Photographs and Citizens

In light of today's terror attacks in Jerusalem, a few thoughts have been occupying some of my headspace and I decided to share them here.

1. Photographs of the dead:
I was involved in a debate today regarding whether or not it was appropriate to share scene-of-the-crime photographs of those murdered in the attack in order to raise awareness of the "realness" of the issue and open the eyes of the people who read headlines that make the aggressors sound like victims. I believe that to do this is very much not ok and is extremely disrespectful to the victims and their families to use the photos as such a prop. An argument I heard was that the "other side" uses this tactic very successfully and maybe it's about time we show some pictures too and garner sympathy to our plight. Excuse me if I'm wrong but to me that's like saying "Hey, that guy who robbed a bank was never caught and stole a million dollars, therefore a good way to make a million dollars is to rob a bank". It's wrong, and the victims deserve better.

2. Citizenship status of the terrorists:
I'm not exactly sure what is to be gained by pointing out that the terrorist today were full blown citizens of Israel. It's not news to me that there are Arabs who are citizens of this country, and that they have every right afforded to the Jewish citizens. Knowing that the terrorists today were citizens doesn't make me more worried about a terror attack because these ones are living among us. To me, that's old news and if I'm more vigilant tomorrow than I am today, it's because an attack happened, not because it happened at the hands of an Arab citizen.


A Little Bit More About My Job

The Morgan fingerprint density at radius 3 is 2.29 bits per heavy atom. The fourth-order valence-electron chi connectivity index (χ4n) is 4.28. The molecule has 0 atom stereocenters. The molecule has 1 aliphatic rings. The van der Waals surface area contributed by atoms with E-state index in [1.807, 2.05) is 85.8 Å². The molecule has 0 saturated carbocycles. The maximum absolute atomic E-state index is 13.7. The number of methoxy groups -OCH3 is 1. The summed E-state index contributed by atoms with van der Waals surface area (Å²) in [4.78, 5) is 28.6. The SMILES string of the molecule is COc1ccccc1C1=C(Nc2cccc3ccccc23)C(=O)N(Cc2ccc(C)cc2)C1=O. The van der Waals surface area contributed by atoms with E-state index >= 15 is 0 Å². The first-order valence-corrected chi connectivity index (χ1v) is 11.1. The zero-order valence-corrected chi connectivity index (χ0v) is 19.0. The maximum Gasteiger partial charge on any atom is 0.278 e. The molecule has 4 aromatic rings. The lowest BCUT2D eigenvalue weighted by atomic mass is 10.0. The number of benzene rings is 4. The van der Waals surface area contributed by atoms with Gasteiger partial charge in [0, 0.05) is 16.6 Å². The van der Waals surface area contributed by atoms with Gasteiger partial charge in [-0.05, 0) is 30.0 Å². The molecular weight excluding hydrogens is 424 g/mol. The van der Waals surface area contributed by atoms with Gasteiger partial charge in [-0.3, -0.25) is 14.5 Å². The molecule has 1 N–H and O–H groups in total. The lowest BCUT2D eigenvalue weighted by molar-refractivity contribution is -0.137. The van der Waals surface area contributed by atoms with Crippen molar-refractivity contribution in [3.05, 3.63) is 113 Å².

So, I work in software testing, which means that I work very closely with programmers to help find areas that have issues and tidy up weak areas in the code before it gets release to the main site where our users interact with the site (that's a teeny tiny nutshell of what I do).

I've been working in this field now since February of 2010 and have progressed through several different companies, growing my resume and my skill set. My last place of employment in Pittsburgh taught me a lot of what I know today. However I wasn't really all that happy there due to some issues I had with the company at a fundamental level. When I realized I wanted to leave my job and look for something else my wife and I decided that it was time to stop postponing our desire to make aliyah and so we moved here in the summer. I had not started a job search at all before we came here, although NBN got me in touch with several people in my field and I spoke to many of them while weighing my options of where to move and how to approach searching for a job in the field.

Thankfully I only ended up going on interviews at two companies before landing my job. The first one would've probably been an OK fit for a year or two, but the long term potential wasn't really there and it was not the type of project I would've really thrived in. I was considering broadening my search to include other fields outside of my expertise.

Then, on a whim, I posted on a FaceBook group that I was looking for a job in QA and would love a referral if anyone knew of any companies with openings. Within a few minutes I got a reply from someone in the group that their company was hiring for QA, and to send her my resume. I sent it to her almost immediately and within an hour I had an interview scheduled for the very next day. The first interview went extremely well and first thing the next morning I sent an email thanking them for having me in and letting them know that I was definitely interested in pursuing this job further. They called me again almost immediately after sending that email and asked me to come back that same day to meet with HR. I came back in and had another great meeting and when I left they told me that they were 99% sure they were going to hire but that the CEO meets with all potential new hires before they bring anyone on board. However, he was on vacation until the following week so I'd have to wait.

Needless to say, that meeting went very well as well and I began working there less than two weeks after my initial interview and under three months from my aliyah date.

I've now been with the company for almost three months and they have not only told me that they really think I was an excellent hire, but they've promoted me to be a team leader and have given me a lot of confidence and compliments.